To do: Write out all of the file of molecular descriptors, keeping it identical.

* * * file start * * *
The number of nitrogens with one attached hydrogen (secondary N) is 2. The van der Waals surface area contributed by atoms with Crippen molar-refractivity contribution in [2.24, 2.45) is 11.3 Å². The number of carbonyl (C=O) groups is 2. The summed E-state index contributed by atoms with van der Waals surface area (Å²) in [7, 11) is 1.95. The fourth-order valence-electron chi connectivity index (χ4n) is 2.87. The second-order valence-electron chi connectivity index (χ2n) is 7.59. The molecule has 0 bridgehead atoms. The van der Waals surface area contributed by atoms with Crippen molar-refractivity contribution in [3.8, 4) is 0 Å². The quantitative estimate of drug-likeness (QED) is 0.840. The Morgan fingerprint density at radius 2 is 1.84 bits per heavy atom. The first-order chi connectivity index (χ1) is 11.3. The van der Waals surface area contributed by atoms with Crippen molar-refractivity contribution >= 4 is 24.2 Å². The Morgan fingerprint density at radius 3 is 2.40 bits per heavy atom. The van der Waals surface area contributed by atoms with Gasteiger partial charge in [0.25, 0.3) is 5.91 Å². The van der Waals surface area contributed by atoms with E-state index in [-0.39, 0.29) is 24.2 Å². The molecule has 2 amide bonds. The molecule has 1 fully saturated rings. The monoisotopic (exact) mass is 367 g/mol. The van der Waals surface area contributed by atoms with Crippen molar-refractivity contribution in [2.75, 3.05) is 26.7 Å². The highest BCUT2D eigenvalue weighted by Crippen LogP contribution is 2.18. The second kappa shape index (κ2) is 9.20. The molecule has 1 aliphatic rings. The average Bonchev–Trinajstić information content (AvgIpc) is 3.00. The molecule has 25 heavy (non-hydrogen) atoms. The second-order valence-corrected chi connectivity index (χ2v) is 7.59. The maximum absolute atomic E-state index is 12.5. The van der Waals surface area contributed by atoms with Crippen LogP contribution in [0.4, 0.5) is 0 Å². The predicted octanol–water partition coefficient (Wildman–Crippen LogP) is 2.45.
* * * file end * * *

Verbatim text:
The number of nitrogens with one attached hydrogen (secondary N) is 2. The van der Waals surface area contributed by atoms with Crippen molar-refractivity contribution in [2.24, 2.45) is 11.3 Å². The number of carbonyl (C=O) groups is 2. The summed E-state index contributed by atoms with van der Waals surface area (Å²) in [7, 11) is 1.95. The fourth-order valence-electron chi connectivity index (χ4n) is 2.87. The second-order valence-electron chi connectivity index (χ2n) is 7.59. The molecule has 0 bridgehead atoms. The van der Waals surface area contributed by atoms with Crippen molar-refractivity contribution in [3.8, 4) is 0 Å². The quantitative estimate of drug-likeness (QED) is 0.840. The Morgan fingerprint density at radius 2 is 1.84 bits per heavy atom. The first-order chi connectivity index (χ1) is 11.3. The van der Waals surface area contributed by atoms with Crippen molar-refractivity contribution >= 4 is 24.2 Å². The Morgan fingerprint density at radius 3 is 2.40 bits per heavy atom. The van der Waals surface area contributed by atoms with Gasteiger partial charge in [0.25, 0.3) is 5.91 Å². The van der Waals surface area contributed by atoms with E-state index in [-0.39, 0.29) is 24.2 Å². The molecule has 2 amide bonds. The molecule has 1 fully saturated rings. The monoisotopic (exact) mass is 367 g/mol. The van der Waals surface area contributed by atoms with Crippen molar-refractivity contribution in [2.75, 3.05) is 26.7 Å². The highest BCUT2D eigenvalue weighted by Crippen LogP contribution is 2.18. The second kappa shape index (κ2) is 9.20. The molecule has 1 aliphatic rings. The average Bonchev–Trinajstić information content (AvgIpc) is 3.00. The molecule has 25 heavy (non-hydrogen) atoms. The second-order valence-corrected chi connectivity index (χ2v) is 7.59. The maximum absolute atomic E-state index is 12.5. The van der Waals surface area contributed by atoms with Crippen LogP contribution in [0.4, 0.5) is 0 Å². The predicted octanol–water partition coefficient (Wildman–Crippen LogP) is 2.45.